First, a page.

RTTT Funds

Courtesy of Ed Week.

Shifting to new tests to measure students’ grasp of the common core has been difficult. That huge issue is ignored in this report…  Instead  highlights of cooperation between teachers in different states are expounded.  It is like praising the recruitment and training of little boys to fight Russian tanks while ignoring the total collapse of Berlin and the Third Reich.  The newest NAEP results represent Berlin in that scenario.

“The Education Department sunk $360 million into two testing consortia, funded by a second RTTT grant. But four of the states that received the grants the report focuses on (Florida, Georgia, Ohio, and Tennessee) decided to ditch the PARCC exam for either 2014-15 or 2015-16, while Massachusetts is still undecided about whether to officially adopted PARCC as its state exam. New York has no plans to use that test and  it’s no longer listed as a consortium’s member on PARCC’s website. North Carolina, meanwhile, is still a member of Smarter Balanced, but has so far held off on using the exam.” EdWeek

Today three Race to the Top states—New York, North Carolina, and Tennessee—are formally reviewing the standards as required by their General Assemblies.  Florida and Georgia also made changes to their common core, (Plus a large number of non-RTTT states have ditched or drastically modified Common Core from its original perception.)  No mention in the report, of course.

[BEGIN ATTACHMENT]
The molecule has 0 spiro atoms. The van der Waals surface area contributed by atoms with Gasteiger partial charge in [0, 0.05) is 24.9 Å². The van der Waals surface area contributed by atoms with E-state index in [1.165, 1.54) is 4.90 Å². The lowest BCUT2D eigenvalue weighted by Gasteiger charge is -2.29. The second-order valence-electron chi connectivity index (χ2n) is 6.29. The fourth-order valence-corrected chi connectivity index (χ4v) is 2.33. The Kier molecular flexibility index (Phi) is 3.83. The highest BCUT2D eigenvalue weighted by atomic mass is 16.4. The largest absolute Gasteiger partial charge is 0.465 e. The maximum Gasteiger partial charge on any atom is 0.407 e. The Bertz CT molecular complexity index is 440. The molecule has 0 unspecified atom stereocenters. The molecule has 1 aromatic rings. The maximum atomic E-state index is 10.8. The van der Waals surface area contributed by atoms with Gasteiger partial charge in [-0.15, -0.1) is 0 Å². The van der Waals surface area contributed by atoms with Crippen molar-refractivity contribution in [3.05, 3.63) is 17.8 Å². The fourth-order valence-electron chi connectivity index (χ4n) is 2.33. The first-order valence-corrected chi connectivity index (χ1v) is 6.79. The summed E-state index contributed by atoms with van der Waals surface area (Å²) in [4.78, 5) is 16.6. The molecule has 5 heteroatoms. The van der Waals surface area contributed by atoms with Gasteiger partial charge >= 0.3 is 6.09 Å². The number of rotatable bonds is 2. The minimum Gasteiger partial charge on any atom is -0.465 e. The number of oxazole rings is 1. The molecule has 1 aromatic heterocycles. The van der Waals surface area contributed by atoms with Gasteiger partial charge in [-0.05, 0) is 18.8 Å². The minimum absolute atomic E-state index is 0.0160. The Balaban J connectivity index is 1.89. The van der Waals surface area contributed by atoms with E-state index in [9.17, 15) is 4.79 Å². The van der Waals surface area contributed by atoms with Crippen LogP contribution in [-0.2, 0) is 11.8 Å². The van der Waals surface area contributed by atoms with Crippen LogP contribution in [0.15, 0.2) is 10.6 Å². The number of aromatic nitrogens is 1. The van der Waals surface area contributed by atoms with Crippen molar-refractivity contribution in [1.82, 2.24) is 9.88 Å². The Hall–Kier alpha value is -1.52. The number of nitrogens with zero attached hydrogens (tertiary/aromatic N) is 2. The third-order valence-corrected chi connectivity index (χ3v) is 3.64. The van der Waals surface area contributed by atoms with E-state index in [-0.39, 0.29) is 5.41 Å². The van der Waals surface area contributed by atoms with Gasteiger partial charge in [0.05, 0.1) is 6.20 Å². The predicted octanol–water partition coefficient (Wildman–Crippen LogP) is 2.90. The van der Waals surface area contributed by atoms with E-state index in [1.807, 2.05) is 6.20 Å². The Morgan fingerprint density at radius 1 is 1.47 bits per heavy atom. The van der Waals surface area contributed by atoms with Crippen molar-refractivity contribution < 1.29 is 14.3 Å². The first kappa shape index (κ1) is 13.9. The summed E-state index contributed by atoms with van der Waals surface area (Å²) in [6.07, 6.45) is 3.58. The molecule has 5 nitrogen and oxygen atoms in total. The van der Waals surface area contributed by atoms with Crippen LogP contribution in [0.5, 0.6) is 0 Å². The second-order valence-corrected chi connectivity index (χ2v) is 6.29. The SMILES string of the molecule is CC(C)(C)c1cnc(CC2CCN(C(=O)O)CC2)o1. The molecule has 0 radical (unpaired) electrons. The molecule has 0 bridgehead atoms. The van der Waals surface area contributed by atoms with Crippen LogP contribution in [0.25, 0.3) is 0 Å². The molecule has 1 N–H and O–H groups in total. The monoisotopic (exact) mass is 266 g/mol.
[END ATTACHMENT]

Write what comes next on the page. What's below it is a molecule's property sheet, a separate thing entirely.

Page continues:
Unmentioned as well, was the damage RTTT did to top state chiefs… The exalted “chiefs for change” got changed out… It might have gotten hottest for former Tennessee chief Kevin Huffman, who left his post nearly a year ago. But it also made life difficult for John Barge, who is no longer Georgia’s chief.  Delaware’s Mark Murphy mysteriously resigned in the middle of a gigantic all-encompassing state-wide controversy over the right of parents to opt out and not have their schools punished by doing so, and Rhode Island’s former head, Debbie Gist, has downshifted to being in charge of a single district of Tulsa’s school system. Only two Race to the Top states (Massachusetts and North Carolina) and the District of Columbia have the same chief as they did when the program began, by all accounts, a failure…..

The report almost ignores the turmoil surrounding tying teachers performances to the test.  Instead as mentioned above, it applauds areas of cooperation and ongoing feedback, including Delaware’s infamous TELL survey…  Imagine if that was the only true accomplishment of $4.3 billion and Common Core?

Three cheers for RTTT!  We got  teachers to take a survey on their phones…

It’s worth stressing outside this report that it was evaluations  which was perhaps the toughest hurdle many states have faced both internally and with the Education Department. Almost all have argued that tying student test scores to teacher evaluations at the same time that states were shifting to new standards and assessments was misguided. The Department has recently acknowledged this through giving its waivers postponing the implementation of the Accountability piece 2,3,4 years into the future.

Most  astute people can deduce that by having the US Department of Education ignore the problems of Common Core and Race To The Top in its analogy of how their pet project was doing, it becomes obvious by its omission  that in achieving its aims, this program is not working.  This proves once again that you can’t throw money and snap your fingers and make problems go away…

It takes trained people.  And forcing them through constant irrational change-ups to move out of education into other fields, …is something that is not good for America’ s education, …… period.